The file descriptor that represents the read side of a pipe ( RFD ) is added inside the epoll device.
Pipe writer writes 2Kb of data on the write side of the pipe.
A call to epoll_wait(2) is done that will return RFD as ready file descriptor.
The pipe reader reads 1Kb of data from RFD.
A call to epoll_wait(2) is done.
If the RFD file descriptor has been added to the epoll interface using the EPOLLET flag, the call to epoll_wait(2) done in step 5 will hang because of the available data still present in the file input buffers. The reason for this is that Edge Triggered event distribution delivers events only when the status of a monitored device changes from I/O space not available ( state 0 ) to I/O space available ( state 1 ). In the above example, an event on RFD will be generated ( supposing that the pipe read buffer was empty before ) because of the write done in 2 , and the event is consumed in 3. Since the read operation done in 4 does not consume the whole buffer data ( that is, the condition remains I/O space available ) a transition 0 -> 1 cannot happen in 5. The epoll interface, when used with the EPOLLET flag ( Edge Triggered ) should use non-blocking file descriptors to avoid having a blocking read or write starve the task that is handling multiple file descriptors. The suggested way to use epoll as an Edge Triggered ( EPOLLET ) interface is below, and possible pitfalls to avoid follow.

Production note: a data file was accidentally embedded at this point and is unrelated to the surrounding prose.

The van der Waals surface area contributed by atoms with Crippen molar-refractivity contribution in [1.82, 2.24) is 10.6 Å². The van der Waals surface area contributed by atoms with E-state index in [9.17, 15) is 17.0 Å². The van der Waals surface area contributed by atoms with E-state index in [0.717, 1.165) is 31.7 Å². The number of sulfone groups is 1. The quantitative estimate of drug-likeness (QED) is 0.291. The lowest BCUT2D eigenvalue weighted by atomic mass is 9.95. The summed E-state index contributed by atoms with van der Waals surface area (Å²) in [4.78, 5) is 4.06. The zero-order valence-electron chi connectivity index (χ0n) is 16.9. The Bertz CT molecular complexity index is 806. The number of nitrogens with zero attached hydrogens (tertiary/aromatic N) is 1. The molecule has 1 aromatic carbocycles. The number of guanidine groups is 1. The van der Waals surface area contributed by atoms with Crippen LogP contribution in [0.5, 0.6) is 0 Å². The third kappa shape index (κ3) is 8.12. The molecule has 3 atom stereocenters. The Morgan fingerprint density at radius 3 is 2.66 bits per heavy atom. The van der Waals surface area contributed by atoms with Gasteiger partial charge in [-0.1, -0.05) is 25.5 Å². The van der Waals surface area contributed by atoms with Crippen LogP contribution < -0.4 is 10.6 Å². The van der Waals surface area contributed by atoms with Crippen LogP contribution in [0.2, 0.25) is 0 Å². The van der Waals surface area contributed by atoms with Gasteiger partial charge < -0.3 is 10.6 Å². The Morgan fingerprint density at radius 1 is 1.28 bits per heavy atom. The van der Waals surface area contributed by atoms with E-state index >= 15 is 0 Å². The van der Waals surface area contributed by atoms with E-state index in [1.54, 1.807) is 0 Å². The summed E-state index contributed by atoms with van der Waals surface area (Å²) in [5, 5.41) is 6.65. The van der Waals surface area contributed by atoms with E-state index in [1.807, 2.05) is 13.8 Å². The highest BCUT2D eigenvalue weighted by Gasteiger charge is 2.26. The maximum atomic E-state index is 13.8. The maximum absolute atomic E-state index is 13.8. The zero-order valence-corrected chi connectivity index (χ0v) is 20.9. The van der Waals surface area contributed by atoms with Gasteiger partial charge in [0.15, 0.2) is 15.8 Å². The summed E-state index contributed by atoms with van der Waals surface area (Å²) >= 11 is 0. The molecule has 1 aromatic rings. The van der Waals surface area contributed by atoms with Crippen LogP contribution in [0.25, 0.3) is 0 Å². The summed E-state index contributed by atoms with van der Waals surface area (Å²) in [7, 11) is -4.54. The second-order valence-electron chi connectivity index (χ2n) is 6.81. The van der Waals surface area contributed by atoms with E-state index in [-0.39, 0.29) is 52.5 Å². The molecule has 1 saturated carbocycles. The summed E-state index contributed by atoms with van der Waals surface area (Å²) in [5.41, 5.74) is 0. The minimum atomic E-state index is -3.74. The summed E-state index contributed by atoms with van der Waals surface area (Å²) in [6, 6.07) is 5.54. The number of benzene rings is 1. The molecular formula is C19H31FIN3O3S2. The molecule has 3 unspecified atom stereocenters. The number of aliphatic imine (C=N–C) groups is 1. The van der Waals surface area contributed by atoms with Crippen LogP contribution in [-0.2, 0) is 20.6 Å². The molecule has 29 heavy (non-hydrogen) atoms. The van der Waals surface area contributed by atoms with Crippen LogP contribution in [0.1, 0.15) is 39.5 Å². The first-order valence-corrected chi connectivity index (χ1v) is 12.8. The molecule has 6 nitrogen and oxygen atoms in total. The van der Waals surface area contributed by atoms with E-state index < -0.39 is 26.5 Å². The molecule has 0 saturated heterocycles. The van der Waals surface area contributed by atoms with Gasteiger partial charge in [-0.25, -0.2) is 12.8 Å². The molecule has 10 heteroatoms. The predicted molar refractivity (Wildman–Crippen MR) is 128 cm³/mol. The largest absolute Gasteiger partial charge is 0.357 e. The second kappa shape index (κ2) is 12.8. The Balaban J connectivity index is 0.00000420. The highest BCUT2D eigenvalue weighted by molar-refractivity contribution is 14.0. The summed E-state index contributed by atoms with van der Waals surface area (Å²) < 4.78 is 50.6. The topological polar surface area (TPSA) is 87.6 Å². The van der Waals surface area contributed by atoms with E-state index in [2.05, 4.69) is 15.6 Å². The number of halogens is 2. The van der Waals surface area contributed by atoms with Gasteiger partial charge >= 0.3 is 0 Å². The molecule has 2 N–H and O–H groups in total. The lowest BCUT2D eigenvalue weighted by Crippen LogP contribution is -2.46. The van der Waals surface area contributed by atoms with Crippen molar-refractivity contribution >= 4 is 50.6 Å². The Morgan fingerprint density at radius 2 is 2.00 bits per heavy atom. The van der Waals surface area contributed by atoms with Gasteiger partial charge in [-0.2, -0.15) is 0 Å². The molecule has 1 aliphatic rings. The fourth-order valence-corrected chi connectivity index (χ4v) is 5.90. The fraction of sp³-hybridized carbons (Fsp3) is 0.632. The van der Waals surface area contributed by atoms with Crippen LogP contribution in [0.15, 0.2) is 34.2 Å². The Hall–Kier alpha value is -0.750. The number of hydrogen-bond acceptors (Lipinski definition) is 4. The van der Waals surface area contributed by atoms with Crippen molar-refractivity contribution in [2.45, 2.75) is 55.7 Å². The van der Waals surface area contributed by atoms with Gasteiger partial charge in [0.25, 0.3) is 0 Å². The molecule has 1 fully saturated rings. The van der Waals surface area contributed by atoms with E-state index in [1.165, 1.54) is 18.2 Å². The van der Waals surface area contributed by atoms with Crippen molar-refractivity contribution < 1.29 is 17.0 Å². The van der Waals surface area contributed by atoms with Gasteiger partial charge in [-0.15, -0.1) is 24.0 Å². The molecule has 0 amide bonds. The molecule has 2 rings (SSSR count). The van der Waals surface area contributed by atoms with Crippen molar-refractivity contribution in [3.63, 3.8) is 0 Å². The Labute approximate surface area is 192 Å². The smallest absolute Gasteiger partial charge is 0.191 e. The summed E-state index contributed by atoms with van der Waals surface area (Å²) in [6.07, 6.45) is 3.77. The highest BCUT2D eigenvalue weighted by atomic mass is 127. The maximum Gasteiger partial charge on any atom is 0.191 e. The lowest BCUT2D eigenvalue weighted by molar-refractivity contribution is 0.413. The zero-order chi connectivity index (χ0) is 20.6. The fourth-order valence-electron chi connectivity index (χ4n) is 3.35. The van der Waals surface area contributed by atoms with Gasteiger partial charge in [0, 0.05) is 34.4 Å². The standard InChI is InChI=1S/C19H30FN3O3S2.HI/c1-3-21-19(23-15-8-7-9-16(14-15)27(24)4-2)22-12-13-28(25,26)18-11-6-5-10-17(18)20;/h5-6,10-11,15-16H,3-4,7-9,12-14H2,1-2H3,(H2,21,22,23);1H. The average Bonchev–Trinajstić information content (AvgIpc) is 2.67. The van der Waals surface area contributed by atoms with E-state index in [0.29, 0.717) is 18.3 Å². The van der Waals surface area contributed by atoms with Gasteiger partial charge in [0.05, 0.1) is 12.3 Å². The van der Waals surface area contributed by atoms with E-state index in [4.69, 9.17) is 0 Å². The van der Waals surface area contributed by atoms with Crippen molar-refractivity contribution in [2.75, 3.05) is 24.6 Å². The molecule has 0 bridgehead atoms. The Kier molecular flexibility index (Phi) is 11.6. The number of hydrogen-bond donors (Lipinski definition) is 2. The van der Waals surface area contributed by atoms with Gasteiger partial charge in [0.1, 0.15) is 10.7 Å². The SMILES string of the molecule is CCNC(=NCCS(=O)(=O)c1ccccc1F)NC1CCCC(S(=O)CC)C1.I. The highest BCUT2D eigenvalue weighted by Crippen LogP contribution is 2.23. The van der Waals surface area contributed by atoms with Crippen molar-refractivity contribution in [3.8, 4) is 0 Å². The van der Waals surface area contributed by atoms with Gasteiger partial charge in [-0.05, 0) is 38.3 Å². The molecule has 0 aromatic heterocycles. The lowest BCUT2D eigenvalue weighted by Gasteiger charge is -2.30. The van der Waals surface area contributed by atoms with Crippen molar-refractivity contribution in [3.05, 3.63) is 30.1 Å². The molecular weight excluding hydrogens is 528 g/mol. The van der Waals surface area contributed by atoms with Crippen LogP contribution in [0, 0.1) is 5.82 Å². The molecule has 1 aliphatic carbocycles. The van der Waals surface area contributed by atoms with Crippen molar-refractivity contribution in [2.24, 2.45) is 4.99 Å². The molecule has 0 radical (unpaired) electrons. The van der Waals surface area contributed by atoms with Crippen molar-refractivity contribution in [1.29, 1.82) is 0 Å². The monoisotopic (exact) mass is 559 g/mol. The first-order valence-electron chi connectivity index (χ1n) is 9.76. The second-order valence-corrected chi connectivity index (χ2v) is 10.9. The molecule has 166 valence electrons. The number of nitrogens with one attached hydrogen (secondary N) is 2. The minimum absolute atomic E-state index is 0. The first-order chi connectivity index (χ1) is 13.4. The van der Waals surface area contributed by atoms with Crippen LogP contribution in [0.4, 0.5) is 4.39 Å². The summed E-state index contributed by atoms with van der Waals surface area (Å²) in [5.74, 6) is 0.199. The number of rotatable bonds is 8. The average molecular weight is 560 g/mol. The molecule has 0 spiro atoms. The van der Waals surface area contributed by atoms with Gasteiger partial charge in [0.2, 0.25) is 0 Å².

with non-blocking file descriptors
by going to wait for an event only after read(2) or write(2) return EAGAIN
On the contrary, when used as a Level Triggered interface, epoll is by all means a faster poll(2), and can be used wherever the latter is used since it shares the same semantics.
What happens if you add the same fd to an epoll_set twice?
You will probably get EEXIST. However, it is possible that two threads may add the same fd twice. This is a harmless condition.
Can two epoll sets wait for the same fd? If so, are events reported to both epoll sets fds?
Yes. However, it is not recommended. Yes it would be reported to both.
Is the epoll fd itself poll/epoll/selectable?
What happens if the epoll fd is put into its own fd set?
It will fail. However, you can add an epoll fd inside another epoll fd set.
Can I send the epoll fd over a unix-socket to another process?
Will the close of an fd cause it to be removed from all epoll sets automatically?
If more than one event comes in between epoll_wait(2) calls, are they combined or reported separately?
They will be combined.
Does an operation on an fd affect the already collected but not yet reported events?
You can do two operations on an existing fd. Remove would be meaningless for this case. Modify will re-read available I/O.
Do I need to continuously read/write an fd until EAGAIN when using the EPOLLET flag ( Edge Triggered behaviour ) ?